The Department for Energy Security and Net Zero (DESNZ) has encountered difficulties in meeting its latest targets for the smart meter rollout, according to a report by the National Audit Office (NAO).
While progress has been made, the report reveals challenges faced by the DESNZ in achieving its goals, including a shortage of installation engineers and disagreements with suppliers.
Recent data reveals that over 32 million meters in the UK, accounting for 57% of the total, have been upgraded to smart meters.
However, approximately three million smart meters, constituting around 9% of the installed base, were reported to be not functioning as intended as of March 2023, according to the UK’s independent public spending watchdog.
In 2019, the DESNZ predicted that the benefits of the smart meter rollout would reach £19.5 billion for consumers and small businesses.
However, it is now anticipated that the actual benefits per meter will surpass this estimate, primarily due to soaring energy prices and the emergence of innovative technologies that enhance savings.
The DESNZ had forecasted the total costs of the rollout to be £13.5 billion based on the same 2019 analysis.
Yet, the cost per smart meter is likely to exceed expectations, primarily because average installation expenses have proved higher than anticipated.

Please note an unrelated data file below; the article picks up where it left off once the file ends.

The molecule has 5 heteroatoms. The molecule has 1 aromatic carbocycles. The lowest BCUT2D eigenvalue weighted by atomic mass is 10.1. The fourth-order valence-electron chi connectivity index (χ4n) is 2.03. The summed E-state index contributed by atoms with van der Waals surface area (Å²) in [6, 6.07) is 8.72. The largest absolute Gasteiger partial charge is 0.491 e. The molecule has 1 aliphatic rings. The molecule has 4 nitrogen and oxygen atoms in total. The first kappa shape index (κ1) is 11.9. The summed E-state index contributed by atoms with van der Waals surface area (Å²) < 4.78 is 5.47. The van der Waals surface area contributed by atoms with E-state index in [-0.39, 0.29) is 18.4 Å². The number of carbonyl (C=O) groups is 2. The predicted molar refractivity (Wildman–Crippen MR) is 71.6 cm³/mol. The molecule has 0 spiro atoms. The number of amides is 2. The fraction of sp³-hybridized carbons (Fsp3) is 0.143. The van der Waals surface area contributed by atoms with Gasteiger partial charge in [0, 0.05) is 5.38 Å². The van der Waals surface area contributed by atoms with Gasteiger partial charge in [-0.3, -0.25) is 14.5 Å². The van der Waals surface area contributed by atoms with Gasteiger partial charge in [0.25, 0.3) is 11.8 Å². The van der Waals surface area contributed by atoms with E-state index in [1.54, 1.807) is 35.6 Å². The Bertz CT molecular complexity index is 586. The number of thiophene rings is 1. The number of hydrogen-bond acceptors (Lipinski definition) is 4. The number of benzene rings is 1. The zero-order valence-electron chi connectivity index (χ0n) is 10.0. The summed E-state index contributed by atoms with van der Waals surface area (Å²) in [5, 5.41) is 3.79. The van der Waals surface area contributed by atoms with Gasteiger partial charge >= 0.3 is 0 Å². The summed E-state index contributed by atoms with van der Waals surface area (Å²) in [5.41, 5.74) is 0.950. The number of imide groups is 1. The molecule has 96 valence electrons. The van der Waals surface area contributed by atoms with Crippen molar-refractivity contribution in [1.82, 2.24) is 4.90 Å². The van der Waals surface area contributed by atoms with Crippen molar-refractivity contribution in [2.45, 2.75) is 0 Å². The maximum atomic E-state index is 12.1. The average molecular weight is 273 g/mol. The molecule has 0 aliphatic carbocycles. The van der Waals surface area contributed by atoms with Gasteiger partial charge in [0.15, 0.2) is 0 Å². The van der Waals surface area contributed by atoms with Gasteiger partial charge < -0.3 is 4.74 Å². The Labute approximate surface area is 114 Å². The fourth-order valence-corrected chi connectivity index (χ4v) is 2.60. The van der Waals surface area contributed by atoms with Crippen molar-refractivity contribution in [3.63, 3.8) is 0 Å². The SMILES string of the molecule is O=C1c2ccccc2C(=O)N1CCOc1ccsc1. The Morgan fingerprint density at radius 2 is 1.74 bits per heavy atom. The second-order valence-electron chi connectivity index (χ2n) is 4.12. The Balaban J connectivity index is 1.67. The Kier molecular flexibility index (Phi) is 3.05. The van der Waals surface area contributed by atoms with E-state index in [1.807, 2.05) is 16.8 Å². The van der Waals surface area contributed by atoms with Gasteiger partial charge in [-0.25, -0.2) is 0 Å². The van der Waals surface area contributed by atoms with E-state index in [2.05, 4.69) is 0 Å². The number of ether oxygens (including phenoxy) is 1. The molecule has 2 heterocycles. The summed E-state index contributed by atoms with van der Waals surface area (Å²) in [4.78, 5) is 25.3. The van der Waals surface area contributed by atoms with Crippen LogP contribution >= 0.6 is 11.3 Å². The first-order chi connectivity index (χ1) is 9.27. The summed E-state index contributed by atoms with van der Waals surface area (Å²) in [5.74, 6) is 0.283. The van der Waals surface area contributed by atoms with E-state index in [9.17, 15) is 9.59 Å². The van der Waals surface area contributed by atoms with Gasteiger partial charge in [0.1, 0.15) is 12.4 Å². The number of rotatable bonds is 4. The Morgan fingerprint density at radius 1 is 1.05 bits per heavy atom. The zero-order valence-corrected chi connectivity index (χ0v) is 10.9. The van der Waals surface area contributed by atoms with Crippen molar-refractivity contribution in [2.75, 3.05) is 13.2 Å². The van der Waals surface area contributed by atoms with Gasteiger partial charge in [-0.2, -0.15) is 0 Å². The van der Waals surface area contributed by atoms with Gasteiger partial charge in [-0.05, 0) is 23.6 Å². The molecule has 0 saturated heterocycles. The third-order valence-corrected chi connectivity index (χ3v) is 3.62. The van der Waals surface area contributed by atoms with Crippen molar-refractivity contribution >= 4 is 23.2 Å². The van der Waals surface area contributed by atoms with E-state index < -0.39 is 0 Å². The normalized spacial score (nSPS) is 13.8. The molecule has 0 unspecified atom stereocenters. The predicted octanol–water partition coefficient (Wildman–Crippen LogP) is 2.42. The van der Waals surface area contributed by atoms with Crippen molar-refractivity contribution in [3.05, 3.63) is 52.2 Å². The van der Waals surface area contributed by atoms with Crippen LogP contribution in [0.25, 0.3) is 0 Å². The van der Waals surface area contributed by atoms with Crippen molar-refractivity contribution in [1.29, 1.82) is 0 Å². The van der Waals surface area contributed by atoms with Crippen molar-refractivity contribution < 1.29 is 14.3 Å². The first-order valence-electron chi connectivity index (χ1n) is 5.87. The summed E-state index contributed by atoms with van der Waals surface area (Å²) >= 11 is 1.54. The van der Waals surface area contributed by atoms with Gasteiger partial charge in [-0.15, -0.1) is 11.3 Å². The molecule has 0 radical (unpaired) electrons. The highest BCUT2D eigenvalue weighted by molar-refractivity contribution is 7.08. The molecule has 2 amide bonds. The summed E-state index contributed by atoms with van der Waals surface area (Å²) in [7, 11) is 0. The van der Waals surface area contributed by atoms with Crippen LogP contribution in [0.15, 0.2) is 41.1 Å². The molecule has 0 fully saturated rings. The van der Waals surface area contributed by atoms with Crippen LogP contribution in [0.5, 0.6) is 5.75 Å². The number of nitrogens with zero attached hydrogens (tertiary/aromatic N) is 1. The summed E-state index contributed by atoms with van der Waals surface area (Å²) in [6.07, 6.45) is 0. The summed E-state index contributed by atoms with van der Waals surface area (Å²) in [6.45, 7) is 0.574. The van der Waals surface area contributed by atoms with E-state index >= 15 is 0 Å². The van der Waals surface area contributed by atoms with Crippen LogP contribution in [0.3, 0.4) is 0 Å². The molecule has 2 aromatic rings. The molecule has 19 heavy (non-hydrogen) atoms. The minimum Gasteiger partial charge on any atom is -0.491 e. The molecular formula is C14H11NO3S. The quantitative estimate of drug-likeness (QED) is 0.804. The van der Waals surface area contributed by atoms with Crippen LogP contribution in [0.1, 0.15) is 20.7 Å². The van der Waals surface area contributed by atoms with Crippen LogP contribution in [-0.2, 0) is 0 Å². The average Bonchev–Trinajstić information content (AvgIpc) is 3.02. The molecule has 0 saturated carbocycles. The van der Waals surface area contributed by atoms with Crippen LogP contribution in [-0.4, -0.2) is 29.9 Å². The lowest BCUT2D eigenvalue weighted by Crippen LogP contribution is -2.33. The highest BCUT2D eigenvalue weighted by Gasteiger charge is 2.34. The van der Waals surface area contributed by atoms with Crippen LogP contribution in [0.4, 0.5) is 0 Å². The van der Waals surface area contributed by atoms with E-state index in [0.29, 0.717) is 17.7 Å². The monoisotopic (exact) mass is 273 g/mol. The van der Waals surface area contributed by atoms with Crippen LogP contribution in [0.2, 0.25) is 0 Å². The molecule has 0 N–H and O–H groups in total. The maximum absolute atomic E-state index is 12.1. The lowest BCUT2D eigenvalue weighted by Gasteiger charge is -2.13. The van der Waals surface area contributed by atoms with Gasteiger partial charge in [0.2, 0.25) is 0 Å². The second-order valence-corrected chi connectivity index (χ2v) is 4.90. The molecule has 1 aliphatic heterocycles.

A shortage of engineers is one factor contributing to the increased costs, among others, the NAO has said.
Gareth Davies, Head of NAO, said: “The rollout is now at a crucial point – and the department should ensure it has robust information on both the total costs and benefits of smart meters to make decisions from an informed position to maximise value for money.
“DESNZ must now work with suppliers to get the programme on track, for the benefit of millions of consumers and small businesses and government’s wider environmental goals.”
Responding to the National Audit Office report on the smart meter rollout, Gillian Cooper, Head of Energy Policy at Citizens Advice, said: “Smart meters have the potential to bring huge benefits to consumers and are central to building a green energy system fit for the future.
“The NAO report raises important questions about the current health of the rollout. These issues must be addressed to ensure households can benefit without the cost of the programme spiralling.”
A Department for Energy Security and Net Zero spokesperson told ELN: “As the NAO recognises, we’ve made good progress in the rollout of smart meters with over 32 million now in homes and small businesses across Great Britain, putting them in control of their energy use and saving money on bills.
“But we want more people to benefit as soon as possible. That’s why we’ve set energy suppliers ambitious but realistic installation targets and are working with them to speed up the rollout.”